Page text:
Two views of the Compton Verney show, which included a photograph of Folly Farm by Jason Ingram; installation images © Jamie Woodley
Compton Verney Exhibition the Arts & Crafts House: Then and Now (27 June to 13 September)
Reviewed by Ludovic de Walden
This splendid Warwickshire mansion, remodelled by Robert Adam in the 1760s and set in its Capability Brown-landscaped park, scarcely seems to have a connection with the Arts & Crafts movement or its founders, such as John Ruskin and William Morris. yet it was once a home, and its house and landscaped garden interrelate in the way Arts and Crafts houses dovetail with their surroundings. This exhibition’s curator Antonia Harrison cleverly illustrated the Arts and Crafts theme of the combined effect of house and garden with examples of work by Edwin Lutyens, Charles Voysey and Baillie Scott as well as by Ruskin and Morris. For lovers of Lutyens in particular, the theme was evident in images of the house and garden at Folly Farm and of his work at Munstead Wood, created with his friend and mentor, the artist-gardener Gertrude Jekyll, as her home.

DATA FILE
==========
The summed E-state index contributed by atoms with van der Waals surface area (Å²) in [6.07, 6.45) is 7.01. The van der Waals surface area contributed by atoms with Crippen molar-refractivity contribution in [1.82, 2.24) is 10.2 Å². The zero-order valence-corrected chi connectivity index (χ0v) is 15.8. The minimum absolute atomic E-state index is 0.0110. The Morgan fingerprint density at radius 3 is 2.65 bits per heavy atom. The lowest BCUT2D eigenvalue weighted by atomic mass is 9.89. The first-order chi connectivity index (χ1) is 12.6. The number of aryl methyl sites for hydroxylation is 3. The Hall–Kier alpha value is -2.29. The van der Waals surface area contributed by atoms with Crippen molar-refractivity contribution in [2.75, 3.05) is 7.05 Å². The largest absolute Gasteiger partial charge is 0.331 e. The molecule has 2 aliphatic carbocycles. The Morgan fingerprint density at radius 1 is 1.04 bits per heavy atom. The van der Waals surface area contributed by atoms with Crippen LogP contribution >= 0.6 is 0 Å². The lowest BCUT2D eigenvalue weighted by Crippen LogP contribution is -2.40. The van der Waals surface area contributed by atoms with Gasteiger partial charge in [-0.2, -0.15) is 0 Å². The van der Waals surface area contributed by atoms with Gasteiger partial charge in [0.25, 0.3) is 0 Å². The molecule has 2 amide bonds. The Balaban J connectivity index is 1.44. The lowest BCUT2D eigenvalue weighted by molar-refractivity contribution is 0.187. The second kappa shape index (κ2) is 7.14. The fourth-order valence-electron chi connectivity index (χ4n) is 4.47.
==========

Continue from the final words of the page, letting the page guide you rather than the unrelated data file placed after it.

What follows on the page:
The exhibition went far beyond bricks and mortar and gardens — the exhibits also include textiles, wallpaper, furniture and the very tools used to create the entier. A part of the show was devoted to the silverwork of George Hart and his descendants whose workshop in nearby Chipping Campden still flourishes. To bring the movement up to the present, Harrison included pieces by ceramicist Michael Eden, such as his thoroughly modern Wedgwoodn’t tureen, and by textile designers Rapture & Wright, whose fabric, based on wild-flowering tufted vetch, appears to be symbolised by perhaps the star contemporary attraction — Dan Pearson’s imaginative replanting of West Lawn at Compton Verney, which follows on from his recent skillful reinterpretation of the Lutyens/Jekyll garden at Folly Farm. Inspired by a Morris wallpaper design, Pearson’s meadow at Compton Verney will change each year for the next seven years. This highlights the role nature played in the Arts and Crafts movement and is a creation of beauty that will outlive Harrison’s fine exhibition, although this was worthy of both its subject and the fine house in which it was shown. Anyone who missed it has another chance to see it at the Laing Art Gallery, Newcastle upon Tyne, where it is now on show until 31 January, 2016.